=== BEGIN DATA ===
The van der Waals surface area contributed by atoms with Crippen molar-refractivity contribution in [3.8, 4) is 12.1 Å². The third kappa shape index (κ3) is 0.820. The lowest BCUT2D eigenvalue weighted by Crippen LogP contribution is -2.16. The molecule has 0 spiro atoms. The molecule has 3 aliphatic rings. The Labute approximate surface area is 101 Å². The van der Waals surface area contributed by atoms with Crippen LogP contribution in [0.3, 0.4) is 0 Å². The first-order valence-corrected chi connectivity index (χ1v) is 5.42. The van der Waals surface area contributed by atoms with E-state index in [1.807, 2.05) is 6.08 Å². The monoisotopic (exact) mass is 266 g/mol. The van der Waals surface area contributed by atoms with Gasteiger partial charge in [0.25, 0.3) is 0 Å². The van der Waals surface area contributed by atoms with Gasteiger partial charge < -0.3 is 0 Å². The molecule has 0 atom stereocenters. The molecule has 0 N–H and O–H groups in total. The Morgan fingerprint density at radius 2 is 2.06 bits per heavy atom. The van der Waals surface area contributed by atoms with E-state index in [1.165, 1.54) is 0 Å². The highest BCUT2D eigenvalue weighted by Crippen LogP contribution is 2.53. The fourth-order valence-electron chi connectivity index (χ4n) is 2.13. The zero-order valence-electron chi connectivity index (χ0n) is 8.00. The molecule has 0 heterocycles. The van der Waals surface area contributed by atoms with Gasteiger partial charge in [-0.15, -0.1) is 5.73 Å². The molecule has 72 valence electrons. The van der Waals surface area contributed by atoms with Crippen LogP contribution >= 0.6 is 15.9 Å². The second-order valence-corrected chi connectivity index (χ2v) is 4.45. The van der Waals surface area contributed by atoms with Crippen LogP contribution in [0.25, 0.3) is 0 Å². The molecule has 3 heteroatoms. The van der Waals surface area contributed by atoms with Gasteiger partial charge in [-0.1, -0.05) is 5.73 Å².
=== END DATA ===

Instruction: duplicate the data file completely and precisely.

The van der Waals surface area contributed by atoms with Crippen molar-refractivity contribution in [3.8, 4) is 12.1 Å². The third kappa shape index (κ3) is 0.820. The lowest BCUT2D eigenvalue weighted by Crippen LogP contribution is -2.16. The molecule has 0 spiro atoms. The molecule has 3 aliphatic rings. The Labute approximate surface area is 101 Å². The van der Waals surface area contributed by atoms with Crippen LogP contribution in [0.3, 0.4) is 0 Å². The first-order valence-corrected chi connectivity index (χ1v) is 5.42. The van der Waals surface area contributed by atoms with E-state index in [1.807, 2.05) is 6.08 Å². The monoisotopic (exact) mass is 266 g/mol. The van der Waals surface area contributed by atoms with Gasteiger partial charge in [0.25, 0.3) is 0 Å². The van der Waals surface area contributed by atoms with Gasteiger partial charge < -0.3 is 0 Å². The molecule has 0 atom stereocenters. The molecule has 0 N–H and O–H groups in total. The Morgan fingerprint density at radius 2 is 2.06 bits per heavy atom. The van der Waals surface area contributed by atoms with E-state index in [1.165, 1.54) is 0 Å². The highest BCUT2D eigenvalue weighted by Crippen LogP contribution is 2.53. The fourth-order valence-electron chi connectivity index (χ4n) is 2.13. The zero-order valence-electron chi connectivity index (χ0n) is 8.00. The molecule has 0 heterocycles. The van der Waals surface area contributed by atoms with Gasteiger partial charge in [-0.15, -0.1) is 5.73 Å². The molecule has 72 valence electrons. The van der Waals surface area contributed by atoms with Crippen LogP contribution >= 0.6 is 15.9 Å². The second-order valence-corrected chi connectivity index (χ2v) is 4.45. The van der Waals surface area contributed by atoms with Crippen LogP contribution in [0.25, 0.3) is 0 Å². The molecule has 3 heteroatoms. The van der Waals surface area contributed by atoms with Gasteiger partial charge in [-0.1, -0.05) is 5.73 Å².